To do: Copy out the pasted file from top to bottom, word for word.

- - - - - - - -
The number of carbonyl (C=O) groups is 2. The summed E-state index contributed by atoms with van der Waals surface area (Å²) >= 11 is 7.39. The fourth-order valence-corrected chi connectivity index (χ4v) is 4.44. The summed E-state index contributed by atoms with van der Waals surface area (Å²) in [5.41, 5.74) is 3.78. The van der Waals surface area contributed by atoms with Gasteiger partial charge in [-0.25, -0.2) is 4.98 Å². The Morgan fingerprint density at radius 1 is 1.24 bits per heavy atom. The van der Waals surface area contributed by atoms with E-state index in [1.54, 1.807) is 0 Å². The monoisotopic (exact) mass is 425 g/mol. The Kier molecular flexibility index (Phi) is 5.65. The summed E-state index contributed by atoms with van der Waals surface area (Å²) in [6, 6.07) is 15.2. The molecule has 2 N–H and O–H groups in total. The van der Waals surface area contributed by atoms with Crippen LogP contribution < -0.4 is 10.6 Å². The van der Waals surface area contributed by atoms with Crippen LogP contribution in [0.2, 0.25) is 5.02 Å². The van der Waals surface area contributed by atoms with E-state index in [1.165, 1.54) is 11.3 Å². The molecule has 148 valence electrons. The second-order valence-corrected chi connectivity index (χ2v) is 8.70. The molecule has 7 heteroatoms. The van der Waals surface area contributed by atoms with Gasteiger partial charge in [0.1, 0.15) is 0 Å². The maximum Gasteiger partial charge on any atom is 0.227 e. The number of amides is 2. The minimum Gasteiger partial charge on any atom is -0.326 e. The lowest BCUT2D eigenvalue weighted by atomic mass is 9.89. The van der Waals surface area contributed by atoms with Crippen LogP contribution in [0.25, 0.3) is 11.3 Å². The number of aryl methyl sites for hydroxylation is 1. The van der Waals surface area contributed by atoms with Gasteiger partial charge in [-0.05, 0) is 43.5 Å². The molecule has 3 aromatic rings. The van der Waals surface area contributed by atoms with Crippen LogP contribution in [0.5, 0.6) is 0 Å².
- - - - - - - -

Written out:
The number of carbonyl (C=O) groups is 2. The summed E-state index contributed by atoms with van der Waals surface area (Å²) >= 11 is 7.39. The fourth-order valence-corrected chi connectivity index (χ4v) is 4.44. The summed E-state index contributed by atoms with van der Waals surface area (Å²) in [5.41, 5.74) is 3.78. The van der Waals surface area contributed by atoms with Gasteiger partial charge in [-0.25, -0.2) is 4.98 Å². The Morgan fingerprint density at radius 1 is 1.24 bits per heavy atom. The van der Waals surface area contributed by atoms with E-state index in [1.54, 1.807) is 0 Å². The monoisotopic (exact) mass is 425 g/mol. The Kier molecular flexibility index (Phi) is 5.65. The summed E-state index contributed by atoms with van der Waals surface area (Å²) in [6, 6.07) is 15.2. The molecule has 2 N–H and O–H groups in total. The van der Waals surface area contributed by atoms with Crippen LogP contribution < -0.4 is 10.6 Å². The van der Waals surface area contributed by atoms with Crippen LogP contribution in [0.2, 0.25) is 5.02 Å². The van der Waals surface area contributed by atoms with E-state index in [1.165, 1.54) is 11.3 Å². The molecule has 148 valence electrons. The second-order valence-corrected chi connectivity index (χ2v) is 8.70. The molecule has 7 heteroatoms. The van der Waals surface area contributed by atoms with Gasteiger partial charge in [0.1, 0.15) is 0 Å². The maximum Gasteiger partial charge on any atom is 0.227 e. The number of amides is 2. The minimum Gasteiger partial charge on any atom is -0.326 e. The lowest BCUT2D eigenvalue weighted by atomic mass is 9.89. The van der Waals surface area contributed by atoms with Crippen LogP contribution in [0.25, 0.3) is 11.3 Å². The number of aryl methyl sites for hydroxylation is 1. The van der Waals surface area contributed by atoms with Gasteiger partial charge in [-0.05, 0) is 43.5 Å². The molecule has 3 aromatic rings. The van der Waals surface area contributed by atoms with Crippen LogP contribution in [0.5, 0.6) is 0 Å².